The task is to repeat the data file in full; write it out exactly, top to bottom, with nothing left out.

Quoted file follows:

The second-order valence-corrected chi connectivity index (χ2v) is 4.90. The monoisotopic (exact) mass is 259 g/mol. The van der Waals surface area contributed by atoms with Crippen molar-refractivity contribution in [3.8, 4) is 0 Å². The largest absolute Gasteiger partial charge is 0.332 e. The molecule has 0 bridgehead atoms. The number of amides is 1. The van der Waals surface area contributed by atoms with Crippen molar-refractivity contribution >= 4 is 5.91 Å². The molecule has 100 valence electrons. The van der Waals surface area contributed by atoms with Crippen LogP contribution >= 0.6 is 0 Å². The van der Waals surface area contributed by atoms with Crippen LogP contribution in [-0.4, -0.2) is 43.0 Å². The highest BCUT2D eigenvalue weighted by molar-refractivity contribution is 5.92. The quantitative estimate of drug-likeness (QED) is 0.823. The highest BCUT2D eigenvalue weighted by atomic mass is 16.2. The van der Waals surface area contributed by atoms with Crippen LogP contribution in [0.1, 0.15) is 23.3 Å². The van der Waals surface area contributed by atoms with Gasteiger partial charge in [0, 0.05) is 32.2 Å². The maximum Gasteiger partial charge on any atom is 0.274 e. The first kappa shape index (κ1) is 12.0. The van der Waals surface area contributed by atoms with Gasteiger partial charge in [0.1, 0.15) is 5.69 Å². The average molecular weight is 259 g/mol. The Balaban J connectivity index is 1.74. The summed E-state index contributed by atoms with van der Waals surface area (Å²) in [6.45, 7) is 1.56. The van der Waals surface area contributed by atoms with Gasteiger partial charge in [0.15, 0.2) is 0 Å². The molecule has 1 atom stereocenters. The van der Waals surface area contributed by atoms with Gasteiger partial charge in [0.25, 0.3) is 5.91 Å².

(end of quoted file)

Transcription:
The second-order valence-corrected chi connectivity index (χ2v) is 4.90. The monoisotopic (exact) mass is 259 g/mol. The van der Waals surface area contributed by atoms with Crippen molar-refractivity contribution in [3.8, 4) is 0 Å². The largest absolute Gasteiger partial charge is 0.332 e. The molecule has 0 bridgehead atoms. The number of amides is 1. The van der Waals surface area contributed by atoms with Crippen molar-refractivity contribution >= 4 is 5.91 Å². The molecule has 100 valence electrons. The van der Waals surface area contributed by atoms with Crippen LogP contribution >= 0.6 is 0 Å². The van der Waals surface area contributed by atoms with Crippen LogP contribution in [-0.4, -0.2) is 43.0 Å². The highest BCUT2D eigenvalue weighted by molar-refractivity contribution is 5.92. The quantitative estimate of drug-likeness (QED) is 0.823. The highest BCUT2D eigenvalue weighted by atomic mass is 16.2. The van der Waals surface area contributed by atoms with Crippen LogP contribution in [0.1, 0.15) is 23.3 Å². The van der Waals surface area contributed by atoms with Gasteiger partial charge in [0, 0.05) is 32.2 Å². The maximum Gasteiger partial charge on any atom is 0.274 e. The first kappa shape index (κ1) is 12.0. The van der Waals surface area contributed by atoms with Gasteiger partial charge in [0.1, 0.15) is 5.69 Å². The average molecular weight is 259 g/mol. The Balaban J connectivity index is 1.74. The summed E-state index contributed by atoms with van der Waals surface area (Å²) in [6.45, 7) is 1.56. The van der Waals surface area contributed by atoms with Gasteiger partial charge in [0.15, 0.2) is 0 Å². The molecule has 1 atom stereocenters. The van der Waals surface area contributed by atoms with Gasteiger partial charge in [0.25, 0.3) is 5.91 Å².